fretboard radius math, or why 12 vs 14 doesn't matter

USA Custom Shop Acoustic and Electric Guitars

Moderators: Kevio, ElfDude, JesseM, RockCrue, soundchick, ChrisH, peb, Mike Jones, Bundy

Barnacle Bob
Carvinite
Carvinite
Posts: 593
Joined: Jun 2008
Location: Sunny CA

re: fretboard radius math, or why 12 vs 14 doesn't matter

Postby Barnacle Bob » Tue Jun 26, 2012 11:19 am

I have a Tele, SH575, and Holdsworth. I can certainly see and feel the difference between the necks. 12" and 14" radius would be tougher.

I'm lucky because I like the feel of the Holdsworth and Tele the best, and they're night and day different. Point is, I can tell, and I don't really care.

On the other hand, I'd be willing to pay a substantial option charge for a 1 3/4" or even 1 13/16" nut, and that only adds 12 or 24 mils between strings.

robertkoa
Gold Carvinite
Gold Carvinite
Posts: 1267
Joined: Dec 2008

Re: re: fretboard radius math, or why 12 vs 14 doesn't matte

Postby robertkoa » Tue Jun 26, 2012 3:15 pm

DocD wrote:
Warg Master wrote:
ElfDude wrote:
robertkoa wrote:Carvin does MANY things very nicely, including the different Radii .

Radiuses?
Radiuseses? :?

Radoosee?


Without meaning to be pedantic (sorry, I'm a college prof teaching ancient languages...can't seem to help myself), since the word is of Latin origin, it's "technically" ra-di-i (ray-dee-aye), but most English speakers nowadays ignore that and just say radiuses.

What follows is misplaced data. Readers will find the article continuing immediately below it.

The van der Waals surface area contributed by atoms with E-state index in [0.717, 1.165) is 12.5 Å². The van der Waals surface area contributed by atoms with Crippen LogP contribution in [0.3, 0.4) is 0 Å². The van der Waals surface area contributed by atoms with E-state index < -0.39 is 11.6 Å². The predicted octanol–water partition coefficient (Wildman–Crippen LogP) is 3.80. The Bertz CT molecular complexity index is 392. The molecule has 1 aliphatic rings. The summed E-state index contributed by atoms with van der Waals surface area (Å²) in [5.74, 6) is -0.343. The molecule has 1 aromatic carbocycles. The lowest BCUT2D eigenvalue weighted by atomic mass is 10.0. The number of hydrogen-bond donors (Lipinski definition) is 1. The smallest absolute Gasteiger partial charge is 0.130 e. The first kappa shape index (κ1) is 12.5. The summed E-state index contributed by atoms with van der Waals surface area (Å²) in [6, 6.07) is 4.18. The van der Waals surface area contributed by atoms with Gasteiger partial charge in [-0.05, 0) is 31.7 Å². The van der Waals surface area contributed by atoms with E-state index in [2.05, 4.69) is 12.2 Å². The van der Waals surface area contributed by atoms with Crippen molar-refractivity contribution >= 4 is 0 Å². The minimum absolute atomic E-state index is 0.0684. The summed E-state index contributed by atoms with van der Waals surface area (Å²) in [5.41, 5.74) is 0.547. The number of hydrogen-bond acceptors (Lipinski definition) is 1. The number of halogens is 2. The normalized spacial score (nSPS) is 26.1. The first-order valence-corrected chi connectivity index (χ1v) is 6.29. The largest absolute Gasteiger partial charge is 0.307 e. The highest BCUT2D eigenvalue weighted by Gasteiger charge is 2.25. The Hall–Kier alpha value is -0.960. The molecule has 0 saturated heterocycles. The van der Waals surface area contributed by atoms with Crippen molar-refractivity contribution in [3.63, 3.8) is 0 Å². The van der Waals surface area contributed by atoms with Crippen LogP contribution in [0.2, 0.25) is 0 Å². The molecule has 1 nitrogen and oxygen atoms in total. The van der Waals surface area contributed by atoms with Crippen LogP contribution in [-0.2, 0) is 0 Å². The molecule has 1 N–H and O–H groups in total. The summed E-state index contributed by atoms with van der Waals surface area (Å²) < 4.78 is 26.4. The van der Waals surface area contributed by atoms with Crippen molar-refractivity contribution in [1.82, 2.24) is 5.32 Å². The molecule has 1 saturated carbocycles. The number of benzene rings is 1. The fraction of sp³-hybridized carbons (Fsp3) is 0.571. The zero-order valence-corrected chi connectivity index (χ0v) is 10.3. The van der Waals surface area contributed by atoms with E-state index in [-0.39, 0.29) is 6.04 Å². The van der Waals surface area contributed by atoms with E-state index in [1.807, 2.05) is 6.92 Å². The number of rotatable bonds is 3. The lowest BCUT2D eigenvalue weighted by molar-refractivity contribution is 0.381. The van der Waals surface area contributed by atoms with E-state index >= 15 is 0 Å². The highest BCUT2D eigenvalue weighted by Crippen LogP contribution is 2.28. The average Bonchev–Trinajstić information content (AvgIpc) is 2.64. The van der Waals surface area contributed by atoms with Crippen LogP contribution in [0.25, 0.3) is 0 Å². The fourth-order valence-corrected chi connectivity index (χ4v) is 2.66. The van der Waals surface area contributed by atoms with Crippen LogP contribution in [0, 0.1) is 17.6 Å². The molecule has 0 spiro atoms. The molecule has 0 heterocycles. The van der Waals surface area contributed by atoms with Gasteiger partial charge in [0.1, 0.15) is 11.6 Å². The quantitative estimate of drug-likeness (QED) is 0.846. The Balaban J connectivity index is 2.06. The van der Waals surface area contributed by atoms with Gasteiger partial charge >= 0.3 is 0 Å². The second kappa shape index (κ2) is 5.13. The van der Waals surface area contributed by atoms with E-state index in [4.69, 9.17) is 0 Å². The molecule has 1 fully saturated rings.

Sorry again...


When speaking of really old Vintage Guitars I prefer " Radiisaurus " or the Shakespearean "Radiusaurus ".

Albert Einstein: " I KNOW the Math says they are equal tension but it's still harder to bend the strings on this ^& #@%** Guitar ! "

Einstein did come up with Relativity- but he never developed a really good finger vibrato- Math can only take you so far..............
Last edited by robertkoa on Tue Jun 26, 2012 7:55 pm, edited 3 times in total.

User avatar
MarshallTSL
Gold Carvinite
Gold Carvinite
Posts: 1790
Joined: Jun 2008
Location: North Potomac, MD

Re: re: fretboard radius math, or why 12 vs 14 doesn't matte

Postby MarshallTSL » Tue Jun 26, 2012 4:24 pm

Spoons, I feel some of your pain. While I don't have arthritis, I do get flare-ups of tendonitis in my left elbow. I agree that using a smaller radius definitely makes it more comfortable and I've always used 6130 frets. Perhaps I was lucky that my first two electrics used them, so I never really had to get comfortable with taller / thicker frets.

MarshallTSL

Spoons wrote:The fret board radius makes a great deal of difference to me.